Tips on How to Compete with Giants Offered
June 5, 2000
NEW YORK - Creative, catchy and selectively-placed advertisements in prestigious, upscale media can enable even a small mutual fund family to compete with the mutual fund Goliaths that spend tens of millions of dollars on advertising, said Victor Ugolyn, chairman, president and chief executive officer of The Enterprise Group of Funds of Atlanta.
A few well-placed TV commercials on a highly-regarded cable network such as CNBC, or a series of splashy ads in an upscale consumer magazine such as Town & Country can do a lot for the image of even the smallest, least-known fund company, Ugolyn told a gathering of the Financial Communications Society here May 24.
Because "the mutual fund business is a marketing-driven business" where image has almost come to mean as much as performance, even a small fund family must rely on advertising and public relations to project a strong, authoritative image, Ugolyn said.
"Even if you are a little guy, you can look like a big guy if you have interesting creative and are smart and selective in [the placement of] your advertising," Ugolyn said. "Run a campaign on CNBC that gives the impression of being a major player. Run ads that give the impression you are bigger than you are," suggested Ugolyn, whose own firm launched its first television advertising campaign exclusively on CNBC in May. (MFMN 5/1/00) Since Enterprise began running these ads, its profile and status among the broker/dealers and financial planners who distribute its funds have risen considerably, Ugolyn said.
Most small- to mid-size fund companies would despair of trying to rival the advertising budgets of Fidelity Investments of Boston, Merrill Lynch of New York or Morgan Stanley Dean Witter of New York, Ugolyn said. Fidelity spent $150 million, Merrill spent $91 million and Morgan Stanley spent $66 million on advertising in 1999, according to Financial Research Corp. of Boston. Enterprise's advertising budget is $1 million.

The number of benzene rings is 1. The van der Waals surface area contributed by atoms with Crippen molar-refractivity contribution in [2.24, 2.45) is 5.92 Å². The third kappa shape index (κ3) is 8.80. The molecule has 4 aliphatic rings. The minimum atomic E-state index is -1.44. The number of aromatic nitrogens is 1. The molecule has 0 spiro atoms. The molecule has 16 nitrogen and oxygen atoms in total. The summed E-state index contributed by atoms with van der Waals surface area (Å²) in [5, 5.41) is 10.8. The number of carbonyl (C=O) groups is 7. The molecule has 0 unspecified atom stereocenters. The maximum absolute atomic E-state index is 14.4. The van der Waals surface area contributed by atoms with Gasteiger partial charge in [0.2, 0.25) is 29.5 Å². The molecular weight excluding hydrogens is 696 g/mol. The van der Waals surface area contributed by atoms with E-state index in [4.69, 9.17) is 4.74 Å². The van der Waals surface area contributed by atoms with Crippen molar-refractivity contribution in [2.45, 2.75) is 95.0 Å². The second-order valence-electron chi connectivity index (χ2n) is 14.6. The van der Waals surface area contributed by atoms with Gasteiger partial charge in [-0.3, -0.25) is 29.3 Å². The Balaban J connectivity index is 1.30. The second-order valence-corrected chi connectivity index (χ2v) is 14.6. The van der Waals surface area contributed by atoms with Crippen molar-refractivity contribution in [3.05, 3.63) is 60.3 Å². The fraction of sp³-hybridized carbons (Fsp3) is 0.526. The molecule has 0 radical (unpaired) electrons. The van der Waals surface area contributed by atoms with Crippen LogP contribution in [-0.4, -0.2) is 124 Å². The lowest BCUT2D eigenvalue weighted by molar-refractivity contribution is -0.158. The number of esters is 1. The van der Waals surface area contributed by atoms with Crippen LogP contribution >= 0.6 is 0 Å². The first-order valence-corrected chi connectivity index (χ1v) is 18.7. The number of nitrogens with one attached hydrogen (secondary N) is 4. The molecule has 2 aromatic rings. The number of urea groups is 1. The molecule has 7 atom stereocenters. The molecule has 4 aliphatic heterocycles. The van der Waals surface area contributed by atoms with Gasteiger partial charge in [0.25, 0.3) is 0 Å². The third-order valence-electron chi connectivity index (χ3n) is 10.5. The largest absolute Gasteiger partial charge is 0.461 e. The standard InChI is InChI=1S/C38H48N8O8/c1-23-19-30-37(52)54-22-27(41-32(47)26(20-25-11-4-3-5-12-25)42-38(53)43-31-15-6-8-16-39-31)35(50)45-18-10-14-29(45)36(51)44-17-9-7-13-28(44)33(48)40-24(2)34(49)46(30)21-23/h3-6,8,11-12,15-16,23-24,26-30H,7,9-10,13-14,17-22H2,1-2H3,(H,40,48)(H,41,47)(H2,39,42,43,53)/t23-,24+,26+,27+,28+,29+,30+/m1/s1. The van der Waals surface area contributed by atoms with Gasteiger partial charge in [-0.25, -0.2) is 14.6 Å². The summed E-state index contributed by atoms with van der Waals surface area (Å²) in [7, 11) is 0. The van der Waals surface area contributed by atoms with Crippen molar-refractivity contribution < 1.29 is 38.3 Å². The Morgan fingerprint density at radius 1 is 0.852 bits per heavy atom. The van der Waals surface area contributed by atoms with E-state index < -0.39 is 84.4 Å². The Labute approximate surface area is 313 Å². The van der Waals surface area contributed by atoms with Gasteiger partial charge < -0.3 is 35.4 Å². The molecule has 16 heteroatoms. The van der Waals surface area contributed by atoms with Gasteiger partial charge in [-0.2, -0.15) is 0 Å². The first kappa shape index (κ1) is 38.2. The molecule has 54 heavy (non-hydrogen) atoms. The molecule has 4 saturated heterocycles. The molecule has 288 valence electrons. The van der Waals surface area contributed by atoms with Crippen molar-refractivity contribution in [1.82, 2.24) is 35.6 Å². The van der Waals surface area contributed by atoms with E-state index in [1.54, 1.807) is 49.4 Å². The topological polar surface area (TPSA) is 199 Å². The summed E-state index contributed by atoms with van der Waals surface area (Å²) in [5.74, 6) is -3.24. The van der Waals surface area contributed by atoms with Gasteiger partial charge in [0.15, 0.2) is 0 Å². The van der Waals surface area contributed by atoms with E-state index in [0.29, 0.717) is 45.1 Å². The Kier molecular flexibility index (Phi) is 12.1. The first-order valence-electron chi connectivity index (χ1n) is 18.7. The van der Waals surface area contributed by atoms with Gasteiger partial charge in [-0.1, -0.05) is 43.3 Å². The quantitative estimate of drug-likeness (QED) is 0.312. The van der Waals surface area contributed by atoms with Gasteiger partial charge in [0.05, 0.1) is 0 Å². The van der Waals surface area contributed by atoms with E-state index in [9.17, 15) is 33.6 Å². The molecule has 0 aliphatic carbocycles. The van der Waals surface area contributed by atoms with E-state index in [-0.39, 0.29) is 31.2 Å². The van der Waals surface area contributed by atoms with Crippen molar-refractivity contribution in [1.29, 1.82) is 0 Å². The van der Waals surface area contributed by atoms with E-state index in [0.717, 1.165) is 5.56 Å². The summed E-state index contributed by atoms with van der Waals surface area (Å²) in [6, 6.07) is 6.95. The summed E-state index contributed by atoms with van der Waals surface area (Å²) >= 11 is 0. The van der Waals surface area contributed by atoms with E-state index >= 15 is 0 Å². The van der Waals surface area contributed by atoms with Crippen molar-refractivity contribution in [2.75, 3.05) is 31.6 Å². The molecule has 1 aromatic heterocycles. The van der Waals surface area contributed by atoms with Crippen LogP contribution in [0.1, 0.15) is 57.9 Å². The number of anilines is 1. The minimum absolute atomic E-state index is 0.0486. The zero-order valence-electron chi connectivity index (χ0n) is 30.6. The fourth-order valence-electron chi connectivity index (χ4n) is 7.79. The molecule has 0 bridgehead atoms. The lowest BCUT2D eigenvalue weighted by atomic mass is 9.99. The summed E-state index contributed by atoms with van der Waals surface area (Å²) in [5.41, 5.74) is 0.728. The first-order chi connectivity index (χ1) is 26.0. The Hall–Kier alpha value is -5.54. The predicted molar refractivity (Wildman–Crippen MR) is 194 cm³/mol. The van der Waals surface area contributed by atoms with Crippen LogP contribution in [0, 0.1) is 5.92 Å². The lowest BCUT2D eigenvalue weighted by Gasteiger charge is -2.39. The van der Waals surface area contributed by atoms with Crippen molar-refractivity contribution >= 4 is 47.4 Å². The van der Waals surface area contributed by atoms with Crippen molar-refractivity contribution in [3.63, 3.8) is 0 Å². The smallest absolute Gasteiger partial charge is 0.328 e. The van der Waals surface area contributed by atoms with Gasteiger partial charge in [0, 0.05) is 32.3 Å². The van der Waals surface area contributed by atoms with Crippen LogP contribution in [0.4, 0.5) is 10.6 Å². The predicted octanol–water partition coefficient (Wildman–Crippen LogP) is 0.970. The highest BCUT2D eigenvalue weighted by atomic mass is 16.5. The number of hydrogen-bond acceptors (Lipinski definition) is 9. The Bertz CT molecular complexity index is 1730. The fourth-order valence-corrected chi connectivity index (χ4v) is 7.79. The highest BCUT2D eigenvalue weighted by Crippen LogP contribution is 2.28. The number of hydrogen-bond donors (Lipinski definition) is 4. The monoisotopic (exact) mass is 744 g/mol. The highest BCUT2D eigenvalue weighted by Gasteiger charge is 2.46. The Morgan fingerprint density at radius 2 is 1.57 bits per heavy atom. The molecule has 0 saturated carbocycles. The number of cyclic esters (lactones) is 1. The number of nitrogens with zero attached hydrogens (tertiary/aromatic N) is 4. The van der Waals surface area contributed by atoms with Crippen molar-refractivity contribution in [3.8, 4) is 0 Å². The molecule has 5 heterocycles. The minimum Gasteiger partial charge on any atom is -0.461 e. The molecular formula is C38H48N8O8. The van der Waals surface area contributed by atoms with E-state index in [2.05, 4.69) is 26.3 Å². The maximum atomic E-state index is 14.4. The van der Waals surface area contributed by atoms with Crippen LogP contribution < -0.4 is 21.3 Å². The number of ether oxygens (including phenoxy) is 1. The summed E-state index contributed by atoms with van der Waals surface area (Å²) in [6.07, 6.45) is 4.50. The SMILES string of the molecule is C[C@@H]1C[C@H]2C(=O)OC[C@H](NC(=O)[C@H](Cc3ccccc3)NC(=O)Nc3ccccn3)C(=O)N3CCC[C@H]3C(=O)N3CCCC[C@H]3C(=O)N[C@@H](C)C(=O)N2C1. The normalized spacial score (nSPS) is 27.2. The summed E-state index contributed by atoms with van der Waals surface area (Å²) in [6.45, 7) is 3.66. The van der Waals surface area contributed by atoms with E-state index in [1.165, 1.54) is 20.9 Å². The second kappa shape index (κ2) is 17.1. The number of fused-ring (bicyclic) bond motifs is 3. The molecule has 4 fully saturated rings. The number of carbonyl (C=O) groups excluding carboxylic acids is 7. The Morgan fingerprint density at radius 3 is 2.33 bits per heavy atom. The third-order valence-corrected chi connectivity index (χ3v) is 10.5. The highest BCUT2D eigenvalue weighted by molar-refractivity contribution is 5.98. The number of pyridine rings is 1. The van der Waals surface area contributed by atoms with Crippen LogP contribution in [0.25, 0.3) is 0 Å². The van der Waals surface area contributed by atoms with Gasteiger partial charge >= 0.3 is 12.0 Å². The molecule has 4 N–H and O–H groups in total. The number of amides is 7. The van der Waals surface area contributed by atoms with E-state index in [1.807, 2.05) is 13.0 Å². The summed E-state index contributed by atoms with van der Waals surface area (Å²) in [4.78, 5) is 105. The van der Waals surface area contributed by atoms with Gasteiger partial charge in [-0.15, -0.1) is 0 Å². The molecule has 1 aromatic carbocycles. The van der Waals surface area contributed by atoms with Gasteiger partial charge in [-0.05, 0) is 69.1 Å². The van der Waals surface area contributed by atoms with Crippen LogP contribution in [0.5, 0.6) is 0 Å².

A fund's advertising campaign should be based on a unique idea that conveys authority, Ugolyn said. Enterprise's print ads stress FRC's assessment that Enterprise is one of the top five mutual fund companies to watch in 2000, Ugolyn said. The ads also note that Enterprise's assets under management grew 4,300 percent from $200 million to $9 billion in 1999, he said.
Enterprise is running its print ads in both consumer and trade publications, Ugolyn said. If a company cannot afford consumer publications, it should at least advertise in the trade press, to reach intermediaries and financial journalists, he said.
"We have no problem with someone flipping through On Wall Street, Ticker or Registered Rep and seeing that Enterprise is one of the fastest-growing fund families," Ugolyn said.
Enterprise's broadcast advertisements are set at a golf course to appeal to wealthy investors and intermediaries, most of whom are male and who identify with golf, Ugolyn said.
"We wanted to establish an image of old money - to be more white shoe' than even Goldman Sachs," Ugolyn said. "Project a first-class image at all costs, even on your promotional materials."
Enterprise has also relied heavily on public relations to gain notoriety in the trade and consumer press, Ugolyn said. The fact that Enterprise Group of Funds relies on some of the leading names in the business to manage its 13 funds has received wide coverage, he said. Enterprise's partners include Gabelli Advisors of Rye, N.Y., Alger Funds of New York and Marsico Funds of Denver.
Late in 1999, Enterprise conducted a poll of its portfolio managers, asking them how they thought the stock market would perform in 2000. That resulted in a full-page article in Barron's, Ugolyn said.
Public relations has been such a boon for the Enterprise Group of Funds that the firm is considering hiring a chief economist, whose primary function will be to give interviews on CNBC, CNN, CNNfn or to The Wall Street Journal and various trade publications, Ugolyn said.
"Public relations is a very cost-effective way of getting your story across," he said. "It has been our major driver."